“How you feeling, kid?” “Great!”

  5. sportsfan18 - Jul 19, 2013 at 12:04 PM

    That’s nice of Loria to think of the kid actually.

    I would have thought Loria would have worked him into the ground and not worried about his future because his future won’t be with the Marlins…

    Loria gets rid of all his better players before he has to pay them the big bucks…

    Maybe the new commissioner can do something to get rid of Loria as this commish is good friends with him. Old Bud will be out as the commish soon so Marlins fans specifically and baseball fans in general may only hope for someone who will try and force his hand…

    • Old Gator - Jul 19, 2013 at 12:08 PM

      Every commissioner needs to have a reliable hatchet man in his back pocket. Hell, if the Buddha himself became commissioner, he’d be grateful to know Scrooge was out there somewhere. Scrooge McLoria is like Tom Hanks in Road to Perdition and Bud Light is his Paul Newman.

      Except that teenage girls don’t discover masturbation while looking at magazine photos of Bud Light.

    • icanspeel - Jul 19, 2013 at 1:43 PM

      I’d guess Loria doesn’t want to wear him down now so his trade value is maximized once he is closer to free agency.

  6. topwonk - Jul 19, 2013 at 12:34 PM

    Totally absurd… First pitchers are locked into per-game pitch counts and a lot of them hardly ever go more than 6 innings – hence the “quality start” stat – let alone pitch complete games in order to save their precious little arms. Then the Nationals pull that stunt with Strasburg where they basically blow their post season by shutting him down, like it was some sort of guarantee against injury, and they would be back in the hunt for a World Series this year and for years to come. How did all that work out? And now the pitiful Marlins, who have very little worth paying to watch as it is, are going to shut down their most exciting young pitcher so that he won’t possibly get hurt? And then they wonder why all their fans are dressed like empty seats? Baseball is becoming more of a joke every year. Why don’t they just sit the best, highest paid pitchers on the bench in games they “pitch” and have them communicate what they would throw and how they would throw it to a less talented, lower priced pitcher on the mound? That way, they would never get hurt, other than maybe a sore posterior or sore throat from talking too much….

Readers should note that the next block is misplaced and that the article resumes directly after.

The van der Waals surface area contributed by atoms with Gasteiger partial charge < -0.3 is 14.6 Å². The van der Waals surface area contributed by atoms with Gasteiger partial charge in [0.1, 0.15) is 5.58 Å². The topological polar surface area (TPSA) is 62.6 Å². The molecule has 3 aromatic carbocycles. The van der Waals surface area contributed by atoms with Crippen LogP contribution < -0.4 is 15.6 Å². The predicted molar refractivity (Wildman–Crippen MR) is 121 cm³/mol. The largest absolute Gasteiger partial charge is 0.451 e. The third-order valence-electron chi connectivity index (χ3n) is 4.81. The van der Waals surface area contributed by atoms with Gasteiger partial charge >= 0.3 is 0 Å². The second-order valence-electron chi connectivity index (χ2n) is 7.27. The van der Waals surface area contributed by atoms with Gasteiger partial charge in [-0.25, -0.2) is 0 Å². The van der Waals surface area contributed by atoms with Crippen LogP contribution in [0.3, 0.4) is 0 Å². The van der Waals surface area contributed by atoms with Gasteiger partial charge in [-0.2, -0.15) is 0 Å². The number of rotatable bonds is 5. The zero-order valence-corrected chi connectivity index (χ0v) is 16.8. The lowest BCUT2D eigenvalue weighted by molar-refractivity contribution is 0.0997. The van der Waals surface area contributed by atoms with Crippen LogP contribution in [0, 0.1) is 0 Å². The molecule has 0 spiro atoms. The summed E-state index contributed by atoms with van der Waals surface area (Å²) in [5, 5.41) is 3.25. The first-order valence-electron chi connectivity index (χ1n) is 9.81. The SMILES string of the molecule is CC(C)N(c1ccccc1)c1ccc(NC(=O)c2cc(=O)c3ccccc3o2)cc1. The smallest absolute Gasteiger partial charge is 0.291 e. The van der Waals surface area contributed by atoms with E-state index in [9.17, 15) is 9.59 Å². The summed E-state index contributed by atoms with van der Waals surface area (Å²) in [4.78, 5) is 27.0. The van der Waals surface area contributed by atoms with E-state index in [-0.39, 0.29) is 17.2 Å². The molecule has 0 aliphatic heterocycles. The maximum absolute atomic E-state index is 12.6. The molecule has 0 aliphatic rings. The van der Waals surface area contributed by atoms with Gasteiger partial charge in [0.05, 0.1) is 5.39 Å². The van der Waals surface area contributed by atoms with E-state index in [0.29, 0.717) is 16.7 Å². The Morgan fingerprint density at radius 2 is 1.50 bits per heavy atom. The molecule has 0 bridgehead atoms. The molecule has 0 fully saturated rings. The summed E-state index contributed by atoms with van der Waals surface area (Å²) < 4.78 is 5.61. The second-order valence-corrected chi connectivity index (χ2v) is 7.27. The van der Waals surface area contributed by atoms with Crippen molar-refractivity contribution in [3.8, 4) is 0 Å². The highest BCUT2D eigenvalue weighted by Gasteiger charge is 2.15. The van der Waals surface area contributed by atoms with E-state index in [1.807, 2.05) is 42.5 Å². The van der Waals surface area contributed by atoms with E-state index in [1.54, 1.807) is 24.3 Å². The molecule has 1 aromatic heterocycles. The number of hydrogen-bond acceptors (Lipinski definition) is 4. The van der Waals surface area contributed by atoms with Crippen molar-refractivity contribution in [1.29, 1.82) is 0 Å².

• churchoftheperpetuallyoutraged - Jul 19, 2013 at 3:00 PM

      First pitchers are locked into per-game pitch counts and a lot of them hardly ever go more than 6 innings – hence the “quality start” stat – let alone pitch complete games in order to save their precious little arms.

      You mean unlike the days of yesteryear, when pitchers would routinely go the full nine innings? Well let’s check what really happened. Courtesy of JoePos via FJM:

      1956: 6.41 innings per start.
      1963: 6.50 innings per start.
      1968: 6.66 innings per start.
      1971: 6.60 innings per start.
      1977: 6.30 innings per start.
      1980: 6.33 innings per start.
      1985: 6.22 innings per start.
      1990: 6.06 innings per start.
      1995: 5.90 innings per start.
      1998: 6.06 innings per start.
      2001: 5.92 innings per start.
      2004: 5.86 innings per start.
      2008: 5.85 innings per start.

      50 years, two fewer outs a game.

  7. DelawarePhilliesFan - Jul 19, 2013 at 12:38 PM

    Danny Espinosa is not impressed

  8. chiadam - Jul 19, 2013 at 1:11 PM

    this will ruin the Marlins postseason chances.

    oh, wait…

  9. alstottwastheman - Jul 19, 2013 at 1:17 PM

    Loria always thinking ahead. If he gets hurt how is he going to trade away his best pitcher for crappy prospects as soon as his salary hits 7 figures?

  10. 13arod - Jul 19, 2013 at 1:20 PM

    Hate it when teams do this

    • Old Gator - Jul 19, 2013 at 3:16 PM

      Why? Are you in the habit of treating your multimillion dollar investments like junk?

  11. careyb44 - Jul 19, 2013 at 2:15 PM

    Probably a good idea. It may have a minimal effect on the division race, but at least it
    won’t determine who plays in the world series, like the Strasburg shutdown did last year.

    • Old Gator - Jul 19, 2013 at 3:15 PM

      Another idiot who insists the Strasburg shutdown had an impact on the Gnats’ playoff results. Do morons become mitotic when their IQs drop below some undisclosed threshold? Strasburg had no impact on the playoffs, period. The Gnats got to the playoffs anyway and won the games he would have pitched anyway and lost it on a bullpen meltdown by Storen with which Stasburg would have had nothing to do even if he had pitched all the way through the season. By continuing to insist on a red herring which has been so thoroughly discredited, you only prove what a clueless dimwit you are.

      • gmvozza - Jul 19, 2013 at 4:32 PM

        as we wont know either way ur statement is illogical– must be a FOX “news” watcher

      • Old Gator - Jul 19, 2013 at 5:47 PM

        Based on your spelling and punctuation, not to mention the idiocy of your comment (to whatever extent it’s comprehensible) I would say that, of the two of us, the likelihood that you watch Faux News is considerably higher.

  12. misterj167 - Jul 19, 2013 at 5:38 PM

    In a row?